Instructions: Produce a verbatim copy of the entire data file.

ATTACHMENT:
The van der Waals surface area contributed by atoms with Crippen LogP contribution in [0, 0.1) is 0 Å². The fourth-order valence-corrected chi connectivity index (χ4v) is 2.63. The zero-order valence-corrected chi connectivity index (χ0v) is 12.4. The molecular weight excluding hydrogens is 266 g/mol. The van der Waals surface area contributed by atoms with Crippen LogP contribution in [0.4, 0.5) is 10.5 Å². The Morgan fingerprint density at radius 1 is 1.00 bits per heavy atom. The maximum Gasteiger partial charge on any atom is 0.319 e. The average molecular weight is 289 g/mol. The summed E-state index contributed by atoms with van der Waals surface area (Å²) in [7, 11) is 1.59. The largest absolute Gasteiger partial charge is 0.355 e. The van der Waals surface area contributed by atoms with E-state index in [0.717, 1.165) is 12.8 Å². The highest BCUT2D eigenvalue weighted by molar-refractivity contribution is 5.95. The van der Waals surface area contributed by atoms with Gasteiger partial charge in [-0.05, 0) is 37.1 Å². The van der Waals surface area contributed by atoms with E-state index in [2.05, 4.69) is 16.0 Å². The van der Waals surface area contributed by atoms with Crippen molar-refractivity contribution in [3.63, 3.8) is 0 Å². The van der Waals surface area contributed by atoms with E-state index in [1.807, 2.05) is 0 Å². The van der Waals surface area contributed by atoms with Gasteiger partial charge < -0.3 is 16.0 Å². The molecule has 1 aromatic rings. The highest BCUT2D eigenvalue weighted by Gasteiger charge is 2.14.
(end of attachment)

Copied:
The van der Waals surface area contributed by atoms with Crippen LogP contribution in [0, 0.1) is 0 Å². The fourth-order valence-corrected chi connectivity index (χ4v) is 2.63. The zero-order valence-corrected chi connectivity index (χ0v) is 12.4. The molecular weight excluding hydrogens is 266 g/mol. The van der Waals surface area contributed by atoms with Crippen LogP contribution in [0.4, 0.5) is 10.5 Å². The Morgan fingerprint density at radius 1 is 1.00 bits per heavy atom. The maximum Gasteiger partial charge on any atom is 0.319 e. The average molecular weight is 289 g/mol. The summed E-state index contributed by atoms with van der Waals surface area (Å²) in [7, 11) is 1.59. The largest absolute Gasteiger partial charge is 0.355 e. The van der Waals surface area contributed by atoms with E-state index in [0.717, 1.165) is 12.8 Å². The highest BCUT2D eigenvalue weighted by molar-refractivity contribution is 5.95. The van der Waals surface area contributed by atoms with Gasteiger partial charge in [-0.05, 0) is 37.1 Å². The van der Waals surface area contributed by atoms with E-state index in [2.05, 4.69) is 16.0 Å². The van der Waals surface area contributed by atoms with Crippen molar-refractivity contribution in [3.63, 3.8) is 0 Å². The van der Waals surface area contributed by atoms with E-state index in [1.807, 2.05) is 0 Å². The van der Waals surface area contributed by atoms with Gasteiger partial charge < -0.3 is 16.0 Å². The molecule has 1 aromatic rings. The highest BCUT2D eigenvalue weighted by Gasteiger charge is 2.14.